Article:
Another factor is China’s rise in global markets. Any coordinated central bank action will almost certainly require Beijing’s approval, but the yuan is not currently trading at levels that would necessitate intervention, according to GAMA.
Jane Foley, head of foreign-exchange strategy at Rabobank in London, said, “I have difficulty seeing the likelihood of concerted intervention at the moment.” “Why would the Fed tighten financial conditions on one hand and then loosen them with the other by intervening against the dollar?”
Colin Graham, head of multi asset strategies at Robeco Groep, shares this viewpoint.
“The stronger dollar tightens monetary conditions and this will be helping” the Fed’s policy, said Graham. “The hurdle for coordinated action is still very high.”
Treasury Secretary Janet Yellen said on Wednesday that it’s understandable that the dollar has benefited as interest rates in the United States have risen, and that these gains have worried some other countries.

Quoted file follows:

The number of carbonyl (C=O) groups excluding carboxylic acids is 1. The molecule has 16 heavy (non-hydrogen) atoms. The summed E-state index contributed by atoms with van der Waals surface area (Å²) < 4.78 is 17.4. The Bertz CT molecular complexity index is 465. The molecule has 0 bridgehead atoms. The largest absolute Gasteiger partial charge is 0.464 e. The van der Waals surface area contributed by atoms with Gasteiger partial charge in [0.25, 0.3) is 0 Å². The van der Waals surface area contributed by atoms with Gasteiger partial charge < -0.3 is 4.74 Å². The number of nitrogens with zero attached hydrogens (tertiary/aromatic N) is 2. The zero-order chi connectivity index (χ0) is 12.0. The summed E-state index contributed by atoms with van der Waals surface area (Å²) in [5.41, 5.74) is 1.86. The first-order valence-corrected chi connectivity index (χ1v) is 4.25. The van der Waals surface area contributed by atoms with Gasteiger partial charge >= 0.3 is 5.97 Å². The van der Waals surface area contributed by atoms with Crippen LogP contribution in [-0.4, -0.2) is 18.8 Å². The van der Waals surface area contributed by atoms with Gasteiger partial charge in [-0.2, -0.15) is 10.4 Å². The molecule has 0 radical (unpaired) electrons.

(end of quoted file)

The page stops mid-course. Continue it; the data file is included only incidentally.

At a news conference in Bonn, Germany on Wednesday, Yellen stated, “We’re committed to a market-determined exchange rate.” “It’s reasonable that the dollar has risen,” she said, citing higher US interest rates as a source of capital inflows.
However, if the US economy shrinks and a consistently high greenback stifles everything from jobs to commerce, this reticence may change. According to a Bloomberg study of economists, the likelihood of a recession within the next year is at 30%, the highest level since 2020.
While most major currencies are still far from crisis levels that would demand a new Plaza Accord, it cannot be fully ruled out, according to Jack McIntyre of Brandywine Global Investment Management in Philadelphia.
“Could it happen? Yes, perhaps, especially if the US enters a recession and a stronger dollar hurts the labor market,” he said. “It’s not imminent. I see the dollar weakening at some stage — but you never say never.”